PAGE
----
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Prolonged contact lens use leads to corneal issues for Bedford man

Kevin Musgrove, 27, has worn contacts for about 10 years but got into the habit of wearing them for too long, between 12 and 14 hours every day. Julia Wong/Global News

BEDFORD – Contact lenses can create a world of perfect vision for many Nova Scotians. But optometrists say improper care of your contacts can also create a world of problems.

Kevin Musgrove, 27, has worn contacts for about 10 years but got into the habit of wearing them for too long, between 12 and 14 hours every day.

Recently he noticed his vision was a little off.

“My vision wasn’t 100 percent but that was just me thinking, oh my prescription is getting worse,” he said.

But it was actually much more complicated than that.

“When Kevin first came to see me, his eyes were not happy,” said optometrist Erin Sheppard, who is also the past president of the Nova Scotia Association of Optometrists. “I could see they were chronically irritated. He actually had some issues with blood vessels going into the cornea.”

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The blood vessels were blocking his corneas, preventing his eyes from focusing. The over-wear severely irritated and infected his corneas, and it could have been even worse.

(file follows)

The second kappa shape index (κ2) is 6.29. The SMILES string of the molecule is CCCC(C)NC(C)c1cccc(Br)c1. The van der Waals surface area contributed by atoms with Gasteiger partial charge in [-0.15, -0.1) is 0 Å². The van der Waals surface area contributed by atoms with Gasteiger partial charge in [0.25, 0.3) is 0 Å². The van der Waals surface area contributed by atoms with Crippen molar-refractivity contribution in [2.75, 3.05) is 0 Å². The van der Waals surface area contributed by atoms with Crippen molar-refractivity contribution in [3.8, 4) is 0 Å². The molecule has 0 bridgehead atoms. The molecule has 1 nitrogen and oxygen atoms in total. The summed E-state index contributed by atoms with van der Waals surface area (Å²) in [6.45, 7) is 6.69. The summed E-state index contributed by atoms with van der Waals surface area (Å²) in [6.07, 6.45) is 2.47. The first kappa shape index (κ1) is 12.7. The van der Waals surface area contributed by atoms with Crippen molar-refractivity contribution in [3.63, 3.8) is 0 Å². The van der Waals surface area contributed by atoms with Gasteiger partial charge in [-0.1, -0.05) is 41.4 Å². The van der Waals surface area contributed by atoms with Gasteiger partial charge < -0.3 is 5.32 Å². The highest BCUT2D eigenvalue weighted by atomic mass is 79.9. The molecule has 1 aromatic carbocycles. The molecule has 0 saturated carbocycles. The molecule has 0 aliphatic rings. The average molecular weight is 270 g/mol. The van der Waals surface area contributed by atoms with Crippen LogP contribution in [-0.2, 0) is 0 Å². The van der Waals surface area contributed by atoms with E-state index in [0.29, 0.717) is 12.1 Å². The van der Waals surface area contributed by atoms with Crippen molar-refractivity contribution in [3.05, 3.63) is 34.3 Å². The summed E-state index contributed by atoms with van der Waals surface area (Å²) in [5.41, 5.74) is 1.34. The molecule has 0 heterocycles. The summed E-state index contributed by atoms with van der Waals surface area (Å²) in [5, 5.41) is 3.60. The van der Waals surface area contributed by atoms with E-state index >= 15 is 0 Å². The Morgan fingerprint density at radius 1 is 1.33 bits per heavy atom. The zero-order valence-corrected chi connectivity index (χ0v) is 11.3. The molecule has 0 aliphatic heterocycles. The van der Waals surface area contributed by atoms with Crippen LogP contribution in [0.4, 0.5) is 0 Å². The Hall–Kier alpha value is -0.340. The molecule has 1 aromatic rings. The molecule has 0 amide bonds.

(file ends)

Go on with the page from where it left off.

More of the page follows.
“There is a risk of the development or formation of an ulcer in the eye. That’s actually a break in the corneal surface,” Sheppard said, adding Musgrove could have lost his vision if he hadn’t gotten them checked out.

“You worry, am I going to lose my vision in 10 years? There’s a little bit of fear going through,” he said.

Sheppard says most contact lens users need to realize the huge risk they put their eyes in.

“If your lenses aren’t feeling like they used to, if you’re finding they get red as soon as you put them in, they get red by the end of the day or you have these gritty, tired and yucky feeling eyes then you should be [going to see an optometrist],” Sheppard said.

In Musgrove’s case, he stopped wearing his contacts and his corneas are now back to normal.

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“My vision became much clearer. You could see a big difference in the colour of my eyes, they became much clearer and much whiter,” he said.

There is no permanent damage to his eyes, something he is grateful for and a lesson he will no doubt remember for years to come.

“You want to keep healthy eyes so when you’re 60 to 70 years old, you can see your grandchildren,” Musgrove said.

Here are a couple more tips Sheppard has for contact lens users:

  • – clean your contacts everyday
  • – always use fresh solution
  • – don’t wear your contacts for longer than their shelf life: monthly contact lenses are only good for 30 days, not 30 wears
  • – don’t over-wear your contacts: give your eyes some time to breathe and wear your glasses

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